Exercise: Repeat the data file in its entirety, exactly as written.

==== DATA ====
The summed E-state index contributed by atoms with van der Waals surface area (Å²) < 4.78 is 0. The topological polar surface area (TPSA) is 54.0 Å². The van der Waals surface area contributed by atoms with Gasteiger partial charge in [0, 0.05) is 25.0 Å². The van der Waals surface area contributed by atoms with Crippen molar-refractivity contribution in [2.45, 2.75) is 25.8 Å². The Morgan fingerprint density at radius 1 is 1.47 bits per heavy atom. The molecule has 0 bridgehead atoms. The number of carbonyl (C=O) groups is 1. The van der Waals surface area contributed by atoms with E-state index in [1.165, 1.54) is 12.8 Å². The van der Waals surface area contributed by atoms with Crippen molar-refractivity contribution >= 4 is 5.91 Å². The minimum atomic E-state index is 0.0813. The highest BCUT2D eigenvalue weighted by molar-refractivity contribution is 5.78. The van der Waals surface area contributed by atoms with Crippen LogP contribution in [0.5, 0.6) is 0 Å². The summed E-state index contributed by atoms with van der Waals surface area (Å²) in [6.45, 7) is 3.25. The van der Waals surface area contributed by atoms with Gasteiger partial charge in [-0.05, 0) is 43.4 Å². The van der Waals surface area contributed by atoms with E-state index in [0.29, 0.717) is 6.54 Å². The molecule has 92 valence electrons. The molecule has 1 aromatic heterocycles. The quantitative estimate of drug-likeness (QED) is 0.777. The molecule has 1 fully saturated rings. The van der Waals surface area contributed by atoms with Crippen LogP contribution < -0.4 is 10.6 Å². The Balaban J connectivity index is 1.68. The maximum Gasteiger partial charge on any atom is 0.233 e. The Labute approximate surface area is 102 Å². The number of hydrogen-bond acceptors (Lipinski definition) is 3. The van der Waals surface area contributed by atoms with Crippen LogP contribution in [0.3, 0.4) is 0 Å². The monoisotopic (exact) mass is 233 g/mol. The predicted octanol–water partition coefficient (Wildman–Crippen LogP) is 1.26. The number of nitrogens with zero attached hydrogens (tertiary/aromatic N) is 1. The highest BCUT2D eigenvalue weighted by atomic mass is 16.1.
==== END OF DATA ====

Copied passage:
The summed E-state index contributed by atoms with van der Waals surface area (Å²) < 4.78 is 0. The topological polar surface area (TPSA) is 54.0 Å². The van der Waals surface area contributed by atoms with Gasteiger partial charge in [0, 0.05) is 25.0 Å². The van der Waals surface area contributed by atoms with Crippen molar-refractivity contribution in [2.45, 2.75) is 25.8 Å². The Morgan fingerprint density at radius 1 is 1.47 bits per heavy atom. The molecule has 0 bridgehead atoms. The number of carbonyl (C=O) groups is 1. The van der Waals surface area contributed by atoms with E-state index in [1.165, 1.54) is 12.8 Å². The van der Waals surface area contributed by atoms with Crippen molar-refractivity contribution >= 4 is 5.91 Å². The minimum atomic E-state index is 0.0813. The highest BCUT2D eigenvalue weighted by molar-refractivity contribution is 5.78. The van der Waals surface area contributed by atoms with Crippen LogP contribution in [0.5, 0.6) is 0 Å². The summed E-state index contributed by atoms with van der Waals surface area (Å²) in [6.45, 7) is 3.25. The van der Waals surface area contributed by atoms with Gasteiger partial charge in [-0.05, 0) is 43.4 Å². The van der Waals surface area contributed by atoms with E-state index in [0.29, 0.717) is 6.54 Å². The molecule has 92 valence electrons. The molecule has 1 aromatic heterocycles. The quantitative estimate of drug-likeness (QED) is 0.777. The molecule has 1 fully saturated rings. The van der Waals surface area contributed by atoms with Crippen LogP contribution < -0.4 is 10.6 Å². The Balaban J connectivity index is 1.68. The maximum Gasteiger partial charge on any atom is 0.233 e. The Labute approximate surface area is 102 Å². The number of hydrogen-bond acceptors (Lipinski definition) is 3. The van der Waals surface area contributed by atoms with Crippen LogP contribution in [0.3, 0.4) is 0 Å². The monoisotopic (exact) mass is 233 g/mol. The predicted octanol–water partition coefficient (Wildman–Crippen LogP) is 1.26. The number of nitrogens with zero attached hydrogens (tertiary/aromatic N) is 1. The highest BCUT2D eigenvalue weighted by atomic mass is 16.1.